Spaniard with metal allergy wins record €2.5 million case against reckless dentist

A Spanish woman who warned a Barcelona dentist she was allergic to metal before having a cobalt prosthesis implanted in her mouth has won her case against the careless practitioner.

Spaniard with metal allergy wins record €2.5 million case against reckless dentist
Stock photo: AFP

The incident took place back in 2007 when the 38-year-old woman visited the dentist in question to address a problem with her teeth. 

She warned staff at the Vitaldent clinic in the Catalan town of Montcada i Reixac that she was allergic to all metals, “in person and on record”, regional daily El Periodico reported on Wednesday.

But the prosthodontist took little notice of her patient’s remarks, proceeding instead to implant a chrome-cobalt prosthesis in her mouth without giving her any information first about the procedure.

Soon after leaving the clinic, the metal-allergic woman began to experience infections, headaches, slurred speech and problems while chewing and swallowing.

When she went back to the clinic to ask for answers, the naïve dentist told the woman “you just have to get used to it”.

The prosthesis was eventually removed from the ailing patient’s mouth, but the long-lasting effects of the metal infection forced her to quit her job and left her in a state of “living death”.

Barcelona’s Provincial High Court confirmed on Thursday that the accused dentist and her insurer (Mapfre) would have to pay €884,937 plus interests, which balloons the figure up to €2.5 million as the negligent incident took place 11 years earlier.

The judge also handed the practitioner a suspended six month prison sentence, ruling that she “had completely omitted” the woman’s warnings from her initial declarations and had carried out no testing or prosthetic alternative “to ensure the patient’s safety”.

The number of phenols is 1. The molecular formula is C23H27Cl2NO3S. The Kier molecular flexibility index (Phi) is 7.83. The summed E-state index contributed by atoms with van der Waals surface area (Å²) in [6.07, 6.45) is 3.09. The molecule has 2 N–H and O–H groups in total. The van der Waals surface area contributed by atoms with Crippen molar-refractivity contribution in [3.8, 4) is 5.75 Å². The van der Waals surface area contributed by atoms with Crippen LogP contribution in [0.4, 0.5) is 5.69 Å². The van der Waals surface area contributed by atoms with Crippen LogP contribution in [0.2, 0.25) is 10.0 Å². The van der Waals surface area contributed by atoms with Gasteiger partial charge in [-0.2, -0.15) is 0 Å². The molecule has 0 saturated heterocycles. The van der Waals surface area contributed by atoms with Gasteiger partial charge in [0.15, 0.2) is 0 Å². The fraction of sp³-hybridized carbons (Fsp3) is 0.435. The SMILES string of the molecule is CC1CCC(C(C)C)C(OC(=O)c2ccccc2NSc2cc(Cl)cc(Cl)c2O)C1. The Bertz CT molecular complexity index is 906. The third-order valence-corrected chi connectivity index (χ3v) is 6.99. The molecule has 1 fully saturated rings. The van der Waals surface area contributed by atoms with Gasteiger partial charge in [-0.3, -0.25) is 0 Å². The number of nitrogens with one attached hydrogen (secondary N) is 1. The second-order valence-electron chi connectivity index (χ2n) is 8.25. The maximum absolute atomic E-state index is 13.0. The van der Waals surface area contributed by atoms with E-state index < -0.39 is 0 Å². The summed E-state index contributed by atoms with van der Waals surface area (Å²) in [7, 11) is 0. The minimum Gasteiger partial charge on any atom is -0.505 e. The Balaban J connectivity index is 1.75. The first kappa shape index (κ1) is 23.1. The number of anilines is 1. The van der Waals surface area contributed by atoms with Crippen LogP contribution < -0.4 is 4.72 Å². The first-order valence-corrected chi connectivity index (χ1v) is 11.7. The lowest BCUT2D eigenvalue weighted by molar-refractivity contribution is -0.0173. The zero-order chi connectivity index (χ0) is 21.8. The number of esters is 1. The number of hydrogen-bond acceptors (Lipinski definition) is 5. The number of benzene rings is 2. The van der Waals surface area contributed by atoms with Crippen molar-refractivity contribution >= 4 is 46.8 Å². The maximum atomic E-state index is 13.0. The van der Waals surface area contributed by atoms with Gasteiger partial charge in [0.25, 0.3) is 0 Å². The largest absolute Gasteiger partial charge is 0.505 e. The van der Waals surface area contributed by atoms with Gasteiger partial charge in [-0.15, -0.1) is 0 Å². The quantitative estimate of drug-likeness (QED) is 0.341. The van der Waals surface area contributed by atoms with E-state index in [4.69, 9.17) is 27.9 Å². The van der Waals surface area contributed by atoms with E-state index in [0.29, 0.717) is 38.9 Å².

“This sentence is a warning to health franchises that don’t take medical safety seriously and use sensationalist ads without actually offering a proper service,” the plaintiff’s lawyer Javier Leive Mendez is quoted as saying by El Periodico.

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For members


The essential guide to going to the dentist in Spain

For Members: Average prices, useful vocab and other essential information you need before visiting the dentist in Spain.

The essential guide to going to the dentist in Spain
Photo: AFP/Deposit Photos

Whether you’ve had a tooth emergency while on holiday in Spain or want to find out if it’s worth waiting to see your dentist back home, we’ve got you covered in this feature (just not financially). 

After all, going to the dentist is rarely a pleasant experience so at least with this information you’ll be prepared.

The first thing to remember is that going to the dentist in Spain, as in most countries around the world, isn’t usually covered by the country’s public health system or social security.

Even if you’re from another EU country and hold an EHIC card that gives you access to Spain’s health care system in case of emergencies, chances are you won’t be covered.